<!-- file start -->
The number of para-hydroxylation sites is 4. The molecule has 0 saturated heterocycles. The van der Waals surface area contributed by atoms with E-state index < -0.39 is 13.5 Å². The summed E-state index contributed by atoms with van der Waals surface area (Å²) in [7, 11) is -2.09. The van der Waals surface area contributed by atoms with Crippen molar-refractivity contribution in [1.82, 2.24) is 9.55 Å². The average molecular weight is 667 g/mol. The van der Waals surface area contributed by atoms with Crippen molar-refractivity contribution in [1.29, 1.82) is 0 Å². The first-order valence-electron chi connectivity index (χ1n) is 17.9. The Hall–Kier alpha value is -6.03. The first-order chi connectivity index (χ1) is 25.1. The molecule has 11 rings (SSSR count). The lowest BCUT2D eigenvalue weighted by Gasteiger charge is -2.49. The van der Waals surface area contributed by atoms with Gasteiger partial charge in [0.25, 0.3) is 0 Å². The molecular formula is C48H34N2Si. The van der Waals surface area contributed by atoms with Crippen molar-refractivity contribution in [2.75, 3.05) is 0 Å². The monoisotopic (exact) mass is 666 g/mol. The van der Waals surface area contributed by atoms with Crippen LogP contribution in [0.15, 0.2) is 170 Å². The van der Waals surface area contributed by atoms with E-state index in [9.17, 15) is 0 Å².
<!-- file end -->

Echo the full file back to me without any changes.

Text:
The number of para-hydroxylation sites is 4. The molecule has 0 saturated heterocycles. The van der Waals surface area contributed by atoms with E-state index < -0.39 is 13.5 Å². The summed E-state index contributed by atoms with van der Waals surface area (Å²) in [7, 11) is -2.09. The van der Waals surface area contributed by atoms with Crippen molar-refractivity contribution in [1.82, 2.24) is 9.55 Å². The average molecular weight is 667 g/mol. The van der Waals surface area contributed by atoms with Crippen molar-refractivity contribution in [1.29, 1.82) is 0 Å². The first-order valence-electron chi connectivity index (χ1n) is 17.9. The Hall–Kier alpha value is -6.03. The first-order chi connectivity index (χ1) is 25.1. The molecule has 11 rings (SSSR count). The lowest BCUT2D eigenvalue weighted by Gasteiger charge is -2.49. The van der Waals surface area contributed by atoms with Gasteiger partial charge in [0.25, 0.3) is 0 Å². The molecular formula is C48H34N2Si. The van der Waals surface area contributed by atoms with Crippen molar-refractivity contribution in [2.75, 3.05) is 0 Å². The monoisotopic (exact) mass is 666 g/mol. The van der Waals surface area contributed by atoms with Crippen LogP contribution in [0.15, 0.2) is 170 Å². The van der Waals surface area contributed by atoms with E-state index in [9.17, 15) is 0 Å².